Amorphis - Under the Red Cloud (2015)Release ID: 2474

Amorphis - Under the Red Cloud (2015) Cover
Sonny Sonny / May 12, 2023 / Comments 0 / 1

I heard Black Winter Day somewhere (probably on a Metal Hammer cover disc) and was impressed by it's combination of death metal sensibilities and folky atmosphere. I obtained copies of Thousand Lakes, Elegy and Tuonela and they were all on regular rotation back in Sonnyville. 2001's Am Universum was a bit of a damp squib for me, however and eventually my love for Amorphis waned as I dived further down the extreme metal rabbit hole and I haven't listened to them a whole lot since the mid-2000s other than the odd track from Thousand Lakes, so this review will be a bit like catching up with an old friend and finding out what they have been up to since last we met.

Well, it would be wrong to say they haven't changed a bit, but I would have to admit that they have aged very well. I thought that by 2015 they would have become more technical and progressive than they actually were and I suspected that they wouldn't appeal to me that much, but I actually found Under the Red Cloud to be a very enjoyable and accessible slab of metal. Melodic death and folk metal are combined in an alchemical formula that shouldn't appeal to me in the slightest, but in the Finns' capable hands become an exceedingly palatable cocktail. I don't think I can praise the songwriting highly enough, for them to be able to combine genres I normally run a mile from into such an addictive release is testament to their songwriting skill. The folk metal element is quite prominent, but even so it never even hints at the cheesiness that so dogs the genre in other, less skilled hands, but makes complete sense in the context of this album and it is hard to imagine how it could exist without it. There are a couple of tracks where this element really transforms the melodic death metal skeleton of the tracks into something special, the oriental-flavoured Death of A King and Enemy At the Gates with it's exotic Middle-Eastern atmospherics and brilliant keyboard work. One track that made me smile was Tree of Ages, not because of any inherent cheesiness, but because the irish whistle featured sounds a lot like that featured in Aussie punk's The Rumjack's An Irish Pub Song - a track I love for it's vitality and catchy Irish theme. Amorphis have always been skilled performers and their performances on Under the Red Cloud are terrific, Tomi Joutsen's superb death growl / clean dual vocal attack, Esa Holopainen and Tomi Koivusaari's riffing and excellent leads, the layering of Santeri Kallio's keyboards and the faultless rhythms laid down by drummer Jan Rechberger and bassist Niclas Etelävuori underpinning everything the band does, are all absolutely top-notch.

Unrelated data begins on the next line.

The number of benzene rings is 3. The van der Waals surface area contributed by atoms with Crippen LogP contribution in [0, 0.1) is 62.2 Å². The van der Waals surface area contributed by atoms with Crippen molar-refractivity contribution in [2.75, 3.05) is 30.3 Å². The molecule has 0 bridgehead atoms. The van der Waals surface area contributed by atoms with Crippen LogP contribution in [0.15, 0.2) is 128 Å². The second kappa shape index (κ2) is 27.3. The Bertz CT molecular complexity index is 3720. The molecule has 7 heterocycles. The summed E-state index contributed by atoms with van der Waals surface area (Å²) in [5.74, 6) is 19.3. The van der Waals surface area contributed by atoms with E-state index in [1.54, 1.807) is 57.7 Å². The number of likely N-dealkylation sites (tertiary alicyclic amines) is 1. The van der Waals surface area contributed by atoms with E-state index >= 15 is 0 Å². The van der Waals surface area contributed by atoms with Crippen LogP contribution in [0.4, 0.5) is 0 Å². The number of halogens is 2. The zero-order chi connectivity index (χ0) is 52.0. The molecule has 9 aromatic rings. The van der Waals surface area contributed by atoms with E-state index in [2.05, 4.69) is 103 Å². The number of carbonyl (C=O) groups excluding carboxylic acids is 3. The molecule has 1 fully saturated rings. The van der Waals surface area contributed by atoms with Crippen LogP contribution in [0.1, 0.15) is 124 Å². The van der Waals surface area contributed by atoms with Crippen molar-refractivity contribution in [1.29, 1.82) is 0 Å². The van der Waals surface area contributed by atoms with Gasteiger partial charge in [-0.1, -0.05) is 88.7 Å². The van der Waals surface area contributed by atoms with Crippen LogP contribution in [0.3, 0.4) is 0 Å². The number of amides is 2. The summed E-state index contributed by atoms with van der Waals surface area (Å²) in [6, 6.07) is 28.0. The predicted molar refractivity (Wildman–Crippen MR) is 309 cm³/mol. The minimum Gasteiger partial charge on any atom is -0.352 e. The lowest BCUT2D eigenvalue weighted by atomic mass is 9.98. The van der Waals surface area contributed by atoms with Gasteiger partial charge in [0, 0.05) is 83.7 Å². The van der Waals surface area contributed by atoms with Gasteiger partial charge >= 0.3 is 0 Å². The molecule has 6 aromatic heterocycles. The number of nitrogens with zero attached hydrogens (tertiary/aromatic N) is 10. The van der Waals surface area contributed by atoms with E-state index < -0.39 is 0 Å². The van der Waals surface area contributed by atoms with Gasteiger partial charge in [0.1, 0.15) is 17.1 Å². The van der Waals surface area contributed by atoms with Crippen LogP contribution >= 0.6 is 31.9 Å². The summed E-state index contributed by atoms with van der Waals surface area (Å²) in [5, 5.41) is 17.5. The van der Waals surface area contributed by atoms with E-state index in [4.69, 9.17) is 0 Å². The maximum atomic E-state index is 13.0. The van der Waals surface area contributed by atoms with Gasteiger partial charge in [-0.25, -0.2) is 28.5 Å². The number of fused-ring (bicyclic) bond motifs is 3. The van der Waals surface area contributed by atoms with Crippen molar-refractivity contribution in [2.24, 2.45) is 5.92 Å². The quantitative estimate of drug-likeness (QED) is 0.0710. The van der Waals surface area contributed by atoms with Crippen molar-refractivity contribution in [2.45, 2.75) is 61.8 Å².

There are several guest musicians featured on Under the Red Cloud, all of whom's contributions add a sheen that raises the album above the crowd, not least the much-lamented Aleah Stanbridge who contributes female vocals to three tracks, most noticeably official album closer, White Night. The Österäng Symphonic Orchestra are also featured and I don't think their contributions can be underestimated either, lending the album a sumptuousness that lifts it above the mundane.